Really there is not a lot to review here on the F1 with COS because it is identical to the F1-VG10 and the F1-3G model. The COS F1 model just carries forward all that awesomeness in a steel which is more forgiving than the 3G when it comes to sharpening but with an edge that holds up longer than the VG-10 model. 
F1 Left vs F1 Pro Right 

Let’s say we were on a one year world tour and needed a survival knife, I would go for the COS steel with a DS4 diamond/ceramic stone and an improvised strope since the 3G can be a bit finicky to get sharp to a COS beating level with those minimal sharpening tools. On a one week trip, I would grab the Fallkniven F1 3G model since it is unlikely the blade will need any sharpening at all during that length of trip. If you are on a budget the VG10 model will work just fine, but will require more tough ups.

The F1 Pro model is basically everything the F1 ever has been giving up nothing, but with more stout construction. Fallkniven beefed up the thickness by about 12% and the overall weight by just over 20%. The cutting edge profile is still very similar to the F1, but the F1 Pro has a taller overall blade. The F1 Pro also adds a stainless finger guard which reportedly is now welded to the tang. Another addition is a larger thicker version of the standard sheath. I really do not thing any more robust is needed, however in theory the F1 Pro is thicker and tough so I guess the sheath should be also.
The interesting thing is that the F1 Pro can be had just a bit less than the F1 3G model which just makes me happy. If you don’t mind the extra weight, my money would go for the F1 Pro over the F1 3G steel 90% of the time. That extra weight does help with snap cuts on saplings and also splitting wood battoning and also screams, the heft seems to scream “I never break this in a million years.” From a cutting perspective, the thicker f! Pro seems to give up nothing because apparently Fallkniven is infusing Swedish magic in the knife. It is fairly mind blowing that this thick of a knife can cut as well as it does.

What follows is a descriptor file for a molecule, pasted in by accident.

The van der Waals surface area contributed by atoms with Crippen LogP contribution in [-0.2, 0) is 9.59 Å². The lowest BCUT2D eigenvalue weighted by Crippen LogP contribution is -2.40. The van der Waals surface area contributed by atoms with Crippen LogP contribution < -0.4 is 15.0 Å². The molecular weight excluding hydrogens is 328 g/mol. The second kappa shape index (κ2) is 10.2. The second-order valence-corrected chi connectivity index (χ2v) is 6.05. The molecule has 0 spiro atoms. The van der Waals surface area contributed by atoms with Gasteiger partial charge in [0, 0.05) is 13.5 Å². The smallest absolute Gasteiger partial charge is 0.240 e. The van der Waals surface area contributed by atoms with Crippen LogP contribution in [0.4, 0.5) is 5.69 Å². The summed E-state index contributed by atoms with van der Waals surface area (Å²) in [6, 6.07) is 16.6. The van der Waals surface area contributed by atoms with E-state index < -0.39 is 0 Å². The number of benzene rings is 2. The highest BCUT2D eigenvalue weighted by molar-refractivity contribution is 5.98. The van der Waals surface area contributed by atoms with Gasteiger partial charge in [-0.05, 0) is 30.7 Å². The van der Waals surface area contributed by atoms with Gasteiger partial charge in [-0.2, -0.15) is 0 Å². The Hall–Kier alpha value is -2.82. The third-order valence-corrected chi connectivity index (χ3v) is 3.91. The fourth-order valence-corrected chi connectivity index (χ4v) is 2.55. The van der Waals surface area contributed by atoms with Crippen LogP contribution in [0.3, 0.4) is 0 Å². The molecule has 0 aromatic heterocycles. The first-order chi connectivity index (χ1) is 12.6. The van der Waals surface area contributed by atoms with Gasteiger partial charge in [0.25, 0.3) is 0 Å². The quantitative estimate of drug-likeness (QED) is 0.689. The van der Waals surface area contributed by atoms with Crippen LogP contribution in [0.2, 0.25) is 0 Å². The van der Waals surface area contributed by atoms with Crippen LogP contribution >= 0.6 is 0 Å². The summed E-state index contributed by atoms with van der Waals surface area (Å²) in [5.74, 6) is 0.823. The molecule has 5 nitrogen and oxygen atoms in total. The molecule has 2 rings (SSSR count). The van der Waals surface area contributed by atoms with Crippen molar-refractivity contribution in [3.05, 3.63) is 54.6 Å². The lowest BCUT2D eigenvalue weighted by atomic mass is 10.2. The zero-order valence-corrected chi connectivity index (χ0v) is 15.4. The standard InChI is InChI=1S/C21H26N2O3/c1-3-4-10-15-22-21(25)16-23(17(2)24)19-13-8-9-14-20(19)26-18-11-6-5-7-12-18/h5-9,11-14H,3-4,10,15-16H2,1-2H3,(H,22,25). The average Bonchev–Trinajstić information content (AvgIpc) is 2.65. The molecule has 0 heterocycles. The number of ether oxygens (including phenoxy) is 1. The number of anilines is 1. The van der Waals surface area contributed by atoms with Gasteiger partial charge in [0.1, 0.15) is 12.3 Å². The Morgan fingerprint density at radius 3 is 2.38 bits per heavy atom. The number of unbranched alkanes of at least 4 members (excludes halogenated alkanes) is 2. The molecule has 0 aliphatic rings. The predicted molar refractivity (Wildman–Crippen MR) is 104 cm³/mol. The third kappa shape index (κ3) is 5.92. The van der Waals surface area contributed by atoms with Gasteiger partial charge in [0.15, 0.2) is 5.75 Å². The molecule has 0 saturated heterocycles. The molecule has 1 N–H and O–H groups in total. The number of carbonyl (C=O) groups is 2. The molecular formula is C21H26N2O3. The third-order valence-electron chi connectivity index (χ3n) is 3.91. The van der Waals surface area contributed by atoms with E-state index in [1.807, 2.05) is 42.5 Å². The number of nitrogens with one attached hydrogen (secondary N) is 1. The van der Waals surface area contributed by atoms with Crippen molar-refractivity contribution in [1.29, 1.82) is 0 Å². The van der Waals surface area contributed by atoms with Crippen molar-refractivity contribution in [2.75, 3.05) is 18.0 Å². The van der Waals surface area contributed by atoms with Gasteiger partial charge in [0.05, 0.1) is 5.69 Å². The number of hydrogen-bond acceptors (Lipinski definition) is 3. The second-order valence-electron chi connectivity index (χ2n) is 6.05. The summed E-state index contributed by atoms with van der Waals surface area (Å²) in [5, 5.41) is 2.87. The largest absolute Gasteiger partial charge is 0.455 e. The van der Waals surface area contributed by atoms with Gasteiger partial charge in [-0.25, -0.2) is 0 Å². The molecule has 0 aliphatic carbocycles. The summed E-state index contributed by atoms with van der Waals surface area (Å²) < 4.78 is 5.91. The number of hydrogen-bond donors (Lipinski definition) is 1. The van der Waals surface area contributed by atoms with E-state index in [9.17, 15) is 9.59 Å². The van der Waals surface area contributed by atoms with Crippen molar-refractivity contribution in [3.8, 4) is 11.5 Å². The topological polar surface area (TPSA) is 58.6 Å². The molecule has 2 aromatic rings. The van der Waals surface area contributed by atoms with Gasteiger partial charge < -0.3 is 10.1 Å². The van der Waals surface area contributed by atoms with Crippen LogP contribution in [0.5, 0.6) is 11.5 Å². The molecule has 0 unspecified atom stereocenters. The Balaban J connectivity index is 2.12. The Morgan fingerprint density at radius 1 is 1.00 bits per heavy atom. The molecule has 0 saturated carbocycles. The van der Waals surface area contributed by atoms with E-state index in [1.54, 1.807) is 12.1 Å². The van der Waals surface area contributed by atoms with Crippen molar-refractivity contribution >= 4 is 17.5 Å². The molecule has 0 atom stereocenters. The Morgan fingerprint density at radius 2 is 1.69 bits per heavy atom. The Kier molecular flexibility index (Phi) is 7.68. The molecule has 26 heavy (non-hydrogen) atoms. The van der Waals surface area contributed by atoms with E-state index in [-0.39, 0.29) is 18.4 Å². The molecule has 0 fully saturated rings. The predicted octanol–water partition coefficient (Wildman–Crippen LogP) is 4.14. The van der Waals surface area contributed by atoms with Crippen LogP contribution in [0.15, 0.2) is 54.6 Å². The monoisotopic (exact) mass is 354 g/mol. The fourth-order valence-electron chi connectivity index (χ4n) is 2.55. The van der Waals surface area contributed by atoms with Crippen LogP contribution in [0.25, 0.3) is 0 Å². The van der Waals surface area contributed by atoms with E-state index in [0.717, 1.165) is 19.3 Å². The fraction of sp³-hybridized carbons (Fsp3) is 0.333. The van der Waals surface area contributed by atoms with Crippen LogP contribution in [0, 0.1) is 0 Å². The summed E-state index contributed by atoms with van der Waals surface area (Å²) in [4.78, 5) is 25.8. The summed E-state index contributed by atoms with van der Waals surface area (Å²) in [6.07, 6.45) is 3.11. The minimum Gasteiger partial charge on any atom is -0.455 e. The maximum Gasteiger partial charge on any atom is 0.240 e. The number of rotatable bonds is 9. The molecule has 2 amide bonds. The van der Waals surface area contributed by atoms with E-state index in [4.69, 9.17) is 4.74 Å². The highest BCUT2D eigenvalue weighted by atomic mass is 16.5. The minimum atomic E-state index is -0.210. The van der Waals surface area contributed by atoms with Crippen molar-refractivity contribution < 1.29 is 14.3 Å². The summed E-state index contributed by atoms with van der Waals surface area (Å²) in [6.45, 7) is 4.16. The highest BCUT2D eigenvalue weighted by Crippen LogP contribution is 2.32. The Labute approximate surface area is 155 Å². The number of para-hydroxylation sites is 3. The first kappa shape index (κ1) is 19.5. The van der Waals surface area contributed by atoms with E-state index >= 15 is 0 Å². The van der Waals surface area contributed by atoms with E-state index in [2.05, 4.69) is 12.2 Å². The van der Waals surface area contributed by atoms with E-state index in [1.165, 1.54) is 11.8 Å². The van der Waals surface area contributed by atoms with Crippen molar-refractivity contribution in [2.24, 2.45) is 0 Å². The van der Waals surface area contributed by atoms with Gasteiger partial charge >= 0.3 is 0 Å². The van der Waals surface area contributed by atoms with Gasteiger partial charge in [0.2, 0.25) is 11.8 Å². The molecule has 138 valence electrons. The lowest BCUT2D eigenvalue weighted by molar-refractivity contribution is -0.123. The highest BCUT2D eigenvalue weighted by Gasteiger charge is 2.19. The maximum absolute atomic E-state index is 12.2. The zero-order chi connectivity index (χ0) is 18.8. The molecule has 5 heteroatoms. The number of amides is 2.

I am not paid by Fallkniven nor a stockholder, but I sincerely believe that if you are taking any other knife into the wild, you are just playing with toys or sentimentally just not taking advantage of modern metallurgy and knife design technology. If you need a survival knife, a hunting knife, an outdoor trail knife, a camp knife, a fire making knife, and a bushcraft knife that you can stake your life on… the F1 still reigns supreme.

Fallkniven F1z/3G
Total length: 210 mm (8.3")
Blade length: 97 mm (3.8")
Blade thickness: 4.5 mm (0.18"), tapered
Tang: Broad, protruding
Weight (knife): 150 g (6oz)
Steel: 3G
Blade hardness: 62 HRC
Handle: Thermorun
Sheath: Zytel sheath

Fallkniven F1z/CoS
Total length: 210 mm (8.3")
Blade length: 97 mm (3.8")
Blade thickness: 4.5 mm (0.18"), tapered
Tang: Broad, protruding
Weight (knife): 150 g (6oz)
Steel: COS
Blade hardness: 60 HRC
Handle: Thermorun
Sheath: Zytel sheath

Fallkniven F1Pro-10
Steel Lam. CoS
Hardness (HRC) 60
Edge Convex
Tang Protruding broad tang
Handle material Thermorun
Sheath Zytel
Weight, knife only (g) 182
Blade length (mm) 100
Blade thickness (mm) 5
Total length (mm) 217
Finger guard Stainless Steel



Unknown said...

Great blog, well put and very informative. I agree, the F1 and CoS steel is the perfect knife, steel combination. Also, Fallkniven has come out with the new X-series, which addresses a lot of the things Fallkniven fans have been asking for. I wish they would make the F1x with the same blade geometry as the original F1 but with all other traits of the F1x. Everything from the new X series is amazing, the sheath, the handle and lanyard hole is what a lot of us have asked for, I simply don’t like the blade geometry of it, it’s just not the same. Anyway, thanks for the blog, it was a great read.

Unknown said...


Unknown said...

Hi,what a great blog,I have used the vg10 F1 for over 10 years,all the usual tasks,and a few others...your final thoughts are exactly my own..well said.